Homeowners living in zones for top state schools are discovering their houses are worth up to $100,000 more than similar properties that fall just outside the boundary.
It means parents wanting their sons in Auckland's top state school legitimately are having to fork out an extra $50,000-$300,000 to buy in the coveted Auckland Grammar zone.
The demand for the school - which recently cracked down on so-called zone cheats - means similar houses across the road from each other can vary hugely in price if one side of the street is zoned for Grammar and the other isn't.
"In some cases, you can add $100,000 to the price of a house from one side of the road to the other," says Barfoot & Thompson agent John Elgar, who sells homes in Mt Eden.
"They might be very similar houses, same number of bedrooms, same land area and in similar condition, but being in zone will make a big difference."
People looking to buy on the other side of the Grammar zone, in Remuera, will have to dig even deeper to find the extra cash.
"If you've got two fairly comparable properties where the only difference is being in zone, you could be looking at as much as $300,000 more for thehouse [that is]," said John Lantz of Bayleys Remuera office.
Houses that sell for about $900,000 in out-of-zone Remuera streets would go for about $1.2m if they were in the zone.
And even if you had that sort of money to spend you might not find anywhere suitable, said Lantz.
"There've been people looking in zone for a three or four-bedroom villa on a full site who are prepared to pay $1.1 or $1.2m and there isn't anything."
Bayleys' Gary Wallace recalled selling a large, beautifully renovated Remuera home on a big section for $1.7m last year.
"It was a good price for the house, but if it had been 300m down the road it would have been in Grammar zone and that same house could probably have sold for 20 per cent more."
In Mt Eden and Epsom, $800,000-$1 million was probably enough for a three-bedroom villa or bungalow on a full site, said Elgar, but purchasers have to be prepared to pay much more if the house is in a popular street or has been renovated to a high standard.
"A very nice house just went in Woodside Rd, Mt Eden - which is a very good street - for $1.228m, which was probably around $100,000 more than the vendors were expecting."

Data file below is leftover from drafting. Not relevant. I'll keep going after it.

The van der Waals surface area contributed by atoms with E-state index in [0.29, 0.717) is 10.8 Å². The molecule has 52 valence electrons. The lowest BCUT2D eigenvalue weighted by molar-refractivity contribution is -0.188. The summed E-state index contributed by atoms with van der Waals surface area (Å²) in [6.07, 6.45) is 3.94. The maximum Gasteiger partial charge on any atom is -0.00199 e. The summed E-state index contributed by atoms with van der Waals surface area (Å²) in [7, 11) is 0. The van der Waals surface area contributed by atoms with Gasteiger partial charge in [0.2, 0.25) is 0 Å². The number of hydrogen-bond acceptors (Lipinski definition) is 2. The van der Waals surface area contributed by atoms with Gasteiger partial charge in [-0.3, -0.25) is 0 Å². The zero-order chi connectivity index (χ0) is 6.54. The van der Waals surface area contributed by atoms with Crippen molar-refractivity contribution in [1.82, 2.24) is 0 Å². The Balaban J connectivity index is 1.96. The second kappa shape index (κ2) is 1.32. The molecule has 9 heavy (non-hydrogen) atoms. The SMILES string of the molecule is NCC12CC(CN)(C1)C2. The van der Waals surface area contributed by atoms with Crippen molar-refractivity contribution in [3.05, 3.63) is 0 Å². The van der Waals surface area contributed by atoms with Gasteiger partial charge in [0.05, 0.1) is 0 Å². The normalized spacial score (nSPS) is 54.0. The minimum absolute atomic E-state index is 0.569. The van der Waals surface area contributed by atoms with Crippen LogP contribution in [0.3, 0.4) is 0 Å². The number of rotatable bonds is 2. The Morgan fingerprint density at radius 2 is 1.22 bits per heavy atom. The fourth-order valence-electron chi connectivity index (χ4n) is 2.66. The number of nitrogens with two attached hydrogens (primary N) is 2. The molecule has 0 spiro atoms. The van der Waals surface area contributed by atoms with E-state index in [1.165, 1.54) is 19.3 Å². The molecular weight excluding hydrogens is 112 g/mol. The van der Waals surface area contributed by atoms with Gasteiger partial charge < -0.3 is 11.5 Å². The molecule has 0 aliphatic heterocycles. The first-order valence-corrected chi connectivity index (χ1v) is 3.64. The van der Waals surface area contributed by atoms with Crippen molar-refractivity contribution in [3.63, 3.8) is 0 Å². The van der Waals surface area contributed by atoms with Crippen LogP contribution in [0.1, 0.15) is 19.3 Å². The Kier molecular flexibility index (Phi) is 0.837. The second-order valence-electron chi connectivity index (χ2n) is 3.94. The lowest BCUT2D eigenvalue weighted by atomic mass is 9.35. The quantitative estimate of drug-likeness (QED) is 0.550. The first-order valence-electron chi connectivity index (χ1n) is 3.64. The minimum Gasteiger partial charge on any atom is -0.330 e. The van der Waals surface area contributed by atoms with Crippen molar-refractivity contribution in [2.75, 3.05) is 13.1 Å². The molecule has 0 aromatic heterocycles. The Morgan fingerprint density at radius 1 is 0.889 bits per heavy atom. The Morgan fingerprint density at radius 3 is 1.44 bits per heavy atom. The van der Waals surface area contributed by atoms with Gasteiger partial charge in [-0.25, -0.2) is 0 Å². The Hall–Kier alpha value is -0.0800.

Being in the Epsom Girls Grammar zone can also add to the value of the house, said Elgar.
There are still bargains to be had - Elgar cited two tidy three-bedroom bungalows right on the Grammar boundary in Mt Eden that were slow to sell and eventually went for figures in the $700,000s. But generally, even do-ups and units in zone will cost more.
"People who can't afford to buy houses will buy smaller units so at least they're in zone.
"We've had brick-and-tile units selling for $200,000 for a one-bedroom place and $300,000 for two bedrooms."
Property market analyst Kieran Trass of The Hybrid Group said demand for certain school zones was pushing up house prices in other parts of Auckland.
"Look at Mt Roskill Grammar. In the last few years, that school has become highly sought-after and it has added value to properties in the zone.
"We're talking maybe around $20,000, which is not in the same league as Auckland Grammar, but it is definitely making a difference."
Primary school zones can also have an effect on property prices, but to a lesser extent, said Ian Gray, manager of Barfoot & Thompson's Mt Eden office.
"People will pay more to get their children into very good primary schools, like Maungawhau."
While some parents are planning well ahead - "I've just had inquiries from one couple who want to move into the zone and their kids are 1 and 2 years old" - others are deciding it's not worth getting into huge debt just to send their sons to Grammar.
So near, yet so far
Louise richardson and Gabrielle Charman live about 500m from each other on the same side of a Mt Eden road.
Richardson's house is a three-bedroom 1920s bungalow on a full, flat section. It's decorated and updated inside, and has landscaped sub-tropical gardens.
Charman's home is a four-bedroom 1950s split-level house with three living areas on a large sloping bush-clad piece of land. Both are north-facing, but Charman's is worth about $85,000 more, mostly because it is in the Auckland Grammar zone.
The house Richardson shares with husband David Cowie and children William, 8, and Issey, 5, is 250m past the zone boundary.
Valued at an estimated $750,000, if it was 10 houses further up it would probably be worth another $50,000-$100,000, and William would be able to go to Grammar.
A comparable house a few streets over could cost anywhere up to $1 million.
Daughter Issey will be able to go to Epsom Girls Grammar School if they stay put, because they're just inside that zone, but the couple is deciding whether to move to a home in both zones.
Charman's home, in both zones, has her house on the market for $835,000 - about seven times the figure she and her ex-husband paid 20 years ago. "[Zones are] a big attraction for a lot of people."By Donna Fleming